Well, no, I wasn’t thinking every HSP should throw their hands up and vacate the modern world and leave everyone they love, so you can breathe a little easier – certainly not all HSPs are the same and neither are their needs. But – I am saying that there is a possibility that we are ‘tweaking’ our lives a little here and there at the edges and hoping that this will be enough. Clearly, if we are still not feeling ‘right’, its not enough, is it? I imagine that might sound like bad news… at least initially. You see, one of the most pressing issues that all of us have when we say we want to make changes, is that we want to make changes whilst not really making changes – its human nature, not just HSP nature. And we as HSPs do it just as much as anyone. In reality, we need to get a grip on the process of real change – or forever feel like somehow some kind of mark is being missed. Don’t know if that makes sense to you? Let me give you an (anonymised) example of the way these things often go for HSPs:
A number of years ago, a talented young man in his twenties came to see me. He knew what high sensitivity was and was relieved to have found out about it. It made sense of his life as a teenager, feeling out of sorts, anxious, not sure he fitted in. It made sense of the ‘kind of breakdown’ he had suffered in the first year of his degree. At the time, he had gotten through it. His life had been one of doing the right thing, making his parents proud, getting an education and going to the big city to be the success that everyone could see he would be. Well, that was fine for the first two or three years at work in London. Then breakdown number two arrived. His was a typical HSP breakdown – anxiety and constant activity, followed by exhaustion, depression, work-phobia and getting signed off by the doctor for a number of months and taking mild anti-depressants/anti-anxiety meds (which were helping a bit).
We talked about HSP life-style, the pressure to socialise in his job, the number of hours he was working, the need for downtime, good food and suitable friendships. Also, what type of work and work environment did he need? At this stage there was no partner, no children, so options were fairly flexible. So, as the weeks went on, much resting and re-framing, this HSP began to recover, to make plans to go back to work, a little more on his own terms.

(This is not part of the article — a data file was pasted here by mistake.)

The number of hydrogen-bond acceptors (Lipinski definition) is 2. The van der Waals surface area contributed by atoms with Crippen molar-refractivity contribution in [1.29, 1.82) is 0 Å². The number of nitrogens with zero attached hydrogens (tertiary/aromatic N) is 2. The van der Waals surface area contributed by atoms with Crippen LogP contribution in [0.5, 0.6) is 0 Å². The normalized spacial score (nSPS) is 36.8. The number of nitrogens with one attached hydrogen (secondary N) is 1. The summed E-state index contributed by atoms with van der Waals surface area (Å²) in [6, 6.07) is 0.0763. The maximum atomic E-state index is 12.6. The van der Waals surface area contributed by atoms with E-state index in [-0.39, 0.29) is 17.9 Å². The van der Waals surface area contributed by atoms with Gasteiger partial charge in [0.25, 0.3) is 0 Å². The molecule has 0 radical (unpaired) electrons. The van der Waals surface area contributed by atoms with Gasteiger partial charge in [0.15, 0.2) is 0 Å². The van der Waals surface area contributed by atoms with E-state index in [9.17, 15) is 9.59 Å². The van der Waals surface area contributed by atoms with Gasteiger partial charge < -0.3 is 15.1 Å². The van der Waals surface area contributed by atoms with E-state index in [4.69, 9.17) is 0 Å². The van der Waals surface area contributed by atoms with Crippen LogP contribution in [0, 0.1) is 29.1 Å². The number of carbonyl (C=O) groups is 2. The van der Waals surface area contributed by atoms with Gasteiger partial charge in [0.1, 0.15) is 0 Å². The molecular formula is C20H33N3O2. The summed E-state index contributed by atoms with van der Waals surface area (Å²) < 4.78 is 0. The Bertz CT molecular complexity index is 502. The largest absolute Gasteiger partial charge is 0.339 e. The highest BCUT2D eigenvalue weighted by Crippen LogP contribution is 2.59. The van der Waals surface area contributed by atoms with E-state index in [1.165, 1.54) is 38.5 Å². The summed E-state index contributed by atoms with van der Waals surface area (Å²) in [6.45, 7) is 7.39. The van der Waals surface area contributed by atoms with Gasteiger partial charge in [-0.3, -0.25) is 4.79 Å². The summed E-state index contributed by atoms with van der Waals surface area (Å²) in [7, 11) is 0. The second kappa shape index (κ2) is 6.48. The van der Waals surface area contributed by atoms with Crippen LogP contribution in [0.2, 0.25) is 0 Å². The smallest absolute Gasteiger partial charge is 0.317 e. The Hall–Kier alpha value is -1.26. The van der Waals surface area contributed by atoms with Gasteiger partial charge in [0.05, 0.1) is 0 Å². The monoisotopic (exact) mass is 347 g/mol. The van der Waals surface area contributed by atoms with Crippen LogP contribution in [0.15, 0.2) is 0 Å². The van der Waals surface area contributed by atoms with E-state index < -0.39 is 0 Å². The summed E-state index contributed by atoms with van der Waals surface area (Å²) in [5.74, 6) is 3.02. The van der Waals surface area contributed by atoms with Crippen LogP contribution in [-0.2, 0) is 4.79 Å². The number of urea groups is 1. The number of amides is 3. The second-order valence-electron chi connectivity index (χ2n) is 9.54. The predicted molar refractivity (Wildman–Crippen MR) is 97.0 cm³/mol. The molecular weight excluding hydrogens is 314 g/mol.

The focus was mostly around work, this was the remit I was given and the one he worked to – and that is where I think things were ‘not enough’. The fact was, this lovely HSP needed a life transplant, not a different way of working. Ultimately, two years further down the line, with now a lovely fiancée and so much ‘going for him’, the inevitable collapse happened again, despite adjustments to his work schedule and social life. At what stage, I wonder, should both he and I have been thinking about what was the real extent of his natural, authentic need as an HSP in terms of his home and work environment? Needless to say, after a couple more years of not feeling well, he finally decided that a space in the country as opposed to the city was probably the best place for him, along with part time, but reasonably paid work. His fiancée decided that the countryside and a quieter life wasn’t for her and they parted company soon after he moved to a peaceful haven. Her leaving was one of the ‘inevitable losses’ that often take place when we make changes in our lives that really matter – sometimes we lose people, friends, fiancées – sometimes we lose ideas, plans, money, hobbies or work options. I imagine at this moment, you are thinking with horror that it’s all too much. But wait…..
Looking at him now, ten years on, I see a man with a loving partner who also enjoys and needs the peace of the countryside (in her own, more extroverted way), two little children with parents who have time and energy for them. Yes, he is not the high-flying city-guy that he set out to be, but I think he is happy. What’s more, his job actually entails helping families move out of the city to find homes in the countryside – a job he is well suited to both as an HSP who can intuit the complex needs of his clients and whose own history of growth and development provides a wonderful education that underpins his craft. Would he say, if you asked him, that he misses the old life? I don’t know. I imagine perhaps there might be some things he misses – the fast car and the kudos that big bucks brings, perhaps – the external version of success. But overall, I like to think he feels he made changes that bring him closer to who he is – and as a result, closer to who and what he loves.
So, what am I saying after all the above? I guess I’m saying, take a good look at your life over the last few years and check if there are any unmet needs that you really could do with attending to. Think about whether you are dallying at the edges of changes rather than taking yourself seriously.
Above all, don’t wait for permission to be yourself – or if you do need permission, be your own best advocate and weigh up your choices with fairness, kindness, patience, intuition and truth as your guides. Learn to differentiate between what ‘looks’ like you being happy and successful and what ‘feels’ like it. Enjoy the process and good luck .
Founder and Director
National Centre for High Sensitivity CIC